6. Similarly, hearsay allegations against the other side which fail to comply with r. 14(18) or (19) are generally ignored, whether judges feel it necessary to explicitly say so or not.
Keep what you say relevant to the issues and the facts. Judges are not interested in
anything more than that.
7. A lawyer’s letter, whatever it says, unless it contains an admission, is not evidence of anything except the fact that it was sent. The fact that a lawyer makes allegations against the other side in a letter is usually of no evidentiary value.
This is also for the lawyers. Keep in mind that this is not the lawyer’s battle, it’s their client’s.
8. Facts win cases. A pebble of proof is worth a mountain of innuendo or bald allegation.
What was it we were saying about facts? Again, legitimate facts win cases.
9. Relevance matters. If the court is dealing with, say an issue regarding parenting, allegations of a party’s failures regarding collateral issues, say their stinginess or the paucity of their financial disclosure, are irrelevant and counter-productive. They do not reveal the dark soul of the other side or turn the court against the allegedly offending spouse. Rather, they demonstrate that the party or their counsel is unable to focus on the issue at hand. Often those materials backfire leading the court to place greater trust in the other side.
The courts are to be impartial. If you try to colour the judge’s opinion of someone, you are only changing their perception of you. Don’t give the court a reason to devalue your arguments or facts, it’s all you have in the courtroom.
10. One key to success in family law as in other areas of law is the race to the moral high ground. Courts appreciate those parties and counsel who demonstrate their commitment to that high ground in both the framing and presentation of their case.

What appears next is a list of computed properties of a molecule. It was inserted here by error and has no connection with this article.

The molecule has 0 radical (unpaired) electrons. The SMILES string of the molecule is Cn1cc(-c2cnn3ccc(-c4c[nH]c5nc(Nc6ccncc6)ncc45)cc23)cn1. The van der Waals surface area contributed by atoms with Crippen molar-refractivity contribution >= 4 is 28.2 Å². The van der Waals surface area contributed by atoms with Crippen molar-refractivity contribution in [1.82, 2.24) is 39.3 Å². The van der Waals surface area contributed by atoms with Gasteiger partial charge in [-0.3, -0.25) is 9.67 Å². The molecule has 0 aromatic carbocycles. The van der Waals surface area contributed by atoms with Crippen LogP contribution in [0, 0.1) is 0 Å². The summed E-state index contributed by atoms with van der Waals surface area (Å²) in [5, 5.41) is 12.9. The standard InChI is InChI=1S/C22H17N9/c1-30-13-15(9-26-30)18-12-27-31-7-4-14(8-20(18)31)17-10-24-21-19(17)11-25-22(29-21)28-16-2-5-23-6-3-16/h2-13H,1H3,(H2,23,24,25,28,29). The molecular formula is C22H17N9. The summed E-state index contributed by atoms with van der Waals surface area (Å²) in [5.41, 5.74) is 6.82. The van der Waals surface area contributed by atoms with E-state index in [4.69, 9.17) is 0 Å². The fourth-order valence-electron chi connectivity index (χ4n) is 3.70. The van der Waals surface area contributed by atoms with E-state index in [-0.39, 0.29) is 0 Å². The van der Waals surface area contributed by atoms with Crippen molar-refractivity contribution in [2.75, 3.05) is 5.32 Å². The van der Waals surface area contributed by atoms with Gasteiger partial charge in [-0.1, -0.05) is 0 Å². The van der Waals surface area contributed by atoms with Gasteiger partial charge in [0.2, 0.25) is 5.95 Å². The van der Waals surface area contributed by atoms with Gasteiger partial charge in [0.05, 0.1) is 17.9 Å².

Honesty, truth, respect. If you have such a desire to win at something, your goal should be to be the most honest, truthful and respectful person in the courtroom. While this won’t win you a case on its own, your demeanour is an extension of your arguments. It gives the court a reason to think twice about what you are presenting. It makes them look closer, listen harder.
11. While dealing with that moral high ground, many capable counsel advise their clients against “me-too” ism. One side’s failure to obey a court order or produce necessary disclosure does not give licence to the other side to do the same. Just because the materials of one side are incendiary or prolix, that does not mean that the other side is required to respond in kind. Judges are usually aware when a party has crossed the line. Showing that you or your client does not do the same is both the ethical and the smart thing to do.
Remember, moral high ground is important. Your success in the courtroom has nothing to do with the other party and their actions during the trial. Your success is only on your arguments and facts, and your demeanour in court does affect the judge’s perception of you.
The above is the advice of the courts. They make the final decisions. If you feel like you deserve the best chance in court, you need to make sure you do everything you can to give yourself that chance. Don’t go in ready for battle. Go in ready to help the judges of the court understand why you deserve what you are asking for.